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General Assembly faces decisions on marijuana licenses

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Members of the General Assembly need to figure out how the new marijuana industry works and how licenses are distributed. Some Republicans are uncomfortable with the system of creating social-equity licenses that benefit people who have been harmed by the War on Drugs.

But Jenn Michelle Pedini at Virginia NORML says abandoning that approach would be a mistake. "One of the driving factors in 2021 for enacting legalization was to undo the damage done to Virginia and Virginians by decades of prohibition.”

Lawmakers are also considering reinstating misdemeanor criminal penalties for possession of four ounces to a pound, although Senator Adam Ebbin of Alexandria says another way to approach that would be increasing the civil penalty beyond $25.

"Whether or not it has to be one that carries a criminal record I haven't made a final conclusion," Ebbin says. "I think the idea of discouraging larger amounts is worthwhile, and we have to decide the best way to do that."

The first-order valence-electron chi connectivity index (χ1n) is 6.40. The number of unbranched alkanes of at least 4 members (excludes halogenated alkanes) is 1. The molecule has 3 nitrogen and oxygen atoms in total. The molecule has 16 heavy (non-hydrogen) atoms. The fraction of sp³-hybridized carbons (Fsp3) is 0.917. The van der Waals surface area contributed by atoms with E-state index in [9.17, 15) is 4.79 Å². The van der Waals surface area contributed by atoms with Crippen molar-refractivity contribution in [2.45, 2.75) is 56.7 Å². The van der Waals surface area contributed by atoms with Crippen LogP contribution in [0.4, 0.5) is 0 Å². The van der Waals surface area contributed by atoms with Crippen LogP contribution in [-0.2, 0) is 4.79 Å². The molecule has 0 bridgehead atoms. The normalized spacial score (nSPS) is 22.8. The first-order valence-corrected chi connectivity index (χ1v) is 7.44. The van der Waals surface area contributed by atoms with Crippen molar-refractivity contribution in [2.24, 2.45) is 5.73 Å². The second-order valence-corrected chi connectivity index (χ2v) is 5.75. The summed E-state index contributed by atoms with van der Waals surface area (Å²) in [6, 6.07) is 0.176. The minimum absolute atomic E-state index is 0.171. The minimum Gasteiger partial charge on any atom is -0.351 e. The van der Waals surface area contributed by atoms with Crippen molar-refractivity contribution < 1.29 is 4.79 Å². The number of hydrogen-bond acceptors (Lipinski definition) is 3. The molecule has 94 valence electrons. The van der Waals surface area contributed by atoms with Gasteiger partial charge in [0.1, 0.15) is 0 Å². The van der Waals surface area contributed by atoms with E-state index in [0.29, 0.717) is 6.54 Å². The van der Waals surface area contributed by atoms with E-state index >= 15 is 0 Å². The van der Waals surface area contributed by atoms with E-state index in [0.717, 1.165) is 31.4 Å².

Lawmakers will also be reconsidering whether localities will have to hold a referendum to opt out of legal sales in their community or whether they would have to ask voters if they want to opt in. Plus there's the labor question of whether workers in this new industry are able to engage in collective bargaining.

This report, provided by Virginia Public Radio, was made possible with support from the Virginia Education Association.

Michael Pope is an author and journalist who lives in Old Town Alexandria. He has reported for NPR, the New York Daily News and the Alexandria Gazette Packet. He has a master's degree in American Studies from Florida State University, and he is a former adjunct professor at Tallahassee Community College. He is the author of four books.